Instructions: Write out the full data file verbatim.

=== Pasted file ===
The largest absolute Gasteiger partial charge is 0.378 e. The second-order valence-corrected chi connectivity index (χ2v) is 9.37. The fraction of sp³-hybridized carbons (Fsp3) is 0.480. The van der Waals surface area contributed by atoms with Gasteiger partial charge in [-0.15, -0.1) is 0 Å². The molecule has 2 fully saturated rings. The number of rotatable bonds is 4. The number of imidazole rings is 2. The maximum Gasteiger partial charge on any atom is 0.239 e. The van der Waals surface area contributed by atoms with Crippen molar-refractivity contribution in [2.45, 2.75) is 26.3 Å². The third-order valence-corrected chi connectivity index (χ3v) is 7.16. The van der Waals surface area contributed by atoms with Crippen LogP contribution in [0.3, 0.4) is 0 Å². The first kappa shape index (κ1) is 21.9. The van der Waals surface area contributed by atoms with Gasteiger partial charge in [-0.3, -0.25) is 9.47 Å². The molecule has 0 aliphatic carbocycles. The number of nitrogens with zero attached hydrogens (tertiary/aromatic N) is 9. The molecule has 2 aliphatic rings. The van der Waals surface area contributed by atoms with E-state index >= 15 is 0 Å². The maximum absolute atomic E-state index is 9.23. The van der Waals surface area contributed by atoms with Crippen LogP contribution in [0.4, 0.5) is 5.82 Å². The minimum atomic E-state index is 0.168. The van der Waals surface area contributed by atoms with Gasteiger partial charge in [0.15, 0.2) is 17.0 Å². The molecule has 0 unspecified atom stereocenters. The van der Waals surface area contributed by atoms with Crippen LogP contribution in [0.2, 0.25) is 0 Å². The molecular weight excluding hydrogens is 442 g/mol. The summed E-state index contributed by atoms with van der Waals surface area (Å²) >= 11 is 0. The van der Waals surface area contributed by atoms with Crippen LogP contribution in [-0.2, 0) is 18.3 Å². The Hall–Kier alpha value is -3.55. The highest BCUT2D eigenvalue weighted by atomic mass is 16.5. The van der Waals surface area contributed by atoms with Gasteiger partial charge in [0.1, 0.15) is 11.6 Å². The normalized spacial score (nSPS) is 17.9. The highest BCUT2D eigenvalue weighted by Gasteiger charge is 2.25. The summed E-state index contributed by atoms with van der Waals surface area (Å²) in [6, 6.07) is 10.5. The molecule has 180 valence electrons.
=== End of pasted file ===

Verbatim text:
The largest absolute Gasteiger partial charge is 0.378 e. The second-order valence-corrected chi connectivity index (χ2v) is 9.37. The fraction of sp³-hybridized carbons (Fsp3) is 0.480. The van der Waals surface area contributed by atoms with Gasteiger partial charge in [-0.15, -0.1) is 0 Å². The molecule has 2 fully saturated rings. The number of rotatable bonds is 4. The number of imidazole rings is 2. The maximum Gasteiger partial charge on any atom is 0.239 e. The van der Waals surface area contributed by atoms with Crippen molar-refractivity contribution in [2.45, 2.75) is 26.3 Å². The third-order valence-corrected chi connectivity index (χ3v) is 7.16. The van der Waals surface area contributed by atoms with Crippen LogP contribution in [0.3, 0.4) is 0 Å². The first kappa shape index (κ1) is 21.9. The van der Waals surface area contributed by atoms with Gasteiger partial charge in [-0.3, -0.25) is 9.47 Å². The molecule has 0 aliphatic carbocycles. The number of nitrogens with zero attached hydrogens (tertiary/aromatic N) is 9. The molecule has 2 aliphatic rings. The van der Waals surface area contributed by atoms with E-state index >= 15 is 0 Å². The maximum absolute atomic E-state index is 9.23. The van der Waals surface area contributed by atoms with Crippen LogP contribution in [0.4, 0.5) is 5.82 Å². The minimum atomic E-state index is 0.168. The van der Waals surface area contributed by atoms with Gasteiger partial charge in [0.15, 0.2) is 17.0 Å². The molecule has 0 unspecified atom stereocenters. The van der Waals surface area contributed by atoms with Crippen LogP contribution in [0.2, 0.25) is 0 Å². The molecular weight excluding hydrogens is 442 g/mol. The summed E-state index contributed by atoms with van der Waals surface area (Å²) >= 11 is 0. The van der Waals surface area contributed by atoms with Crippen LogP contribution in [-0.2, 0) is 18.3 Å². The Hall–Kier alpha value is -3.55. The highest BCUT2D eigenvalue weighted by atomic mass is 16.5. The van der Waals surface area contributed by atoms with Gasteiger partial charge in [0.1, 0.15) is 11.6 Å². The normalized spacial score (nSPS) is 17.9. The highest BCUT2D eigenvalue weighted by Gasteiger charge is 2.25. The summed E-state index contributed by atoms with van der Waals surface area (Å²) in [6, 6.07) is 10.5. The molecule has 180 valence electrons.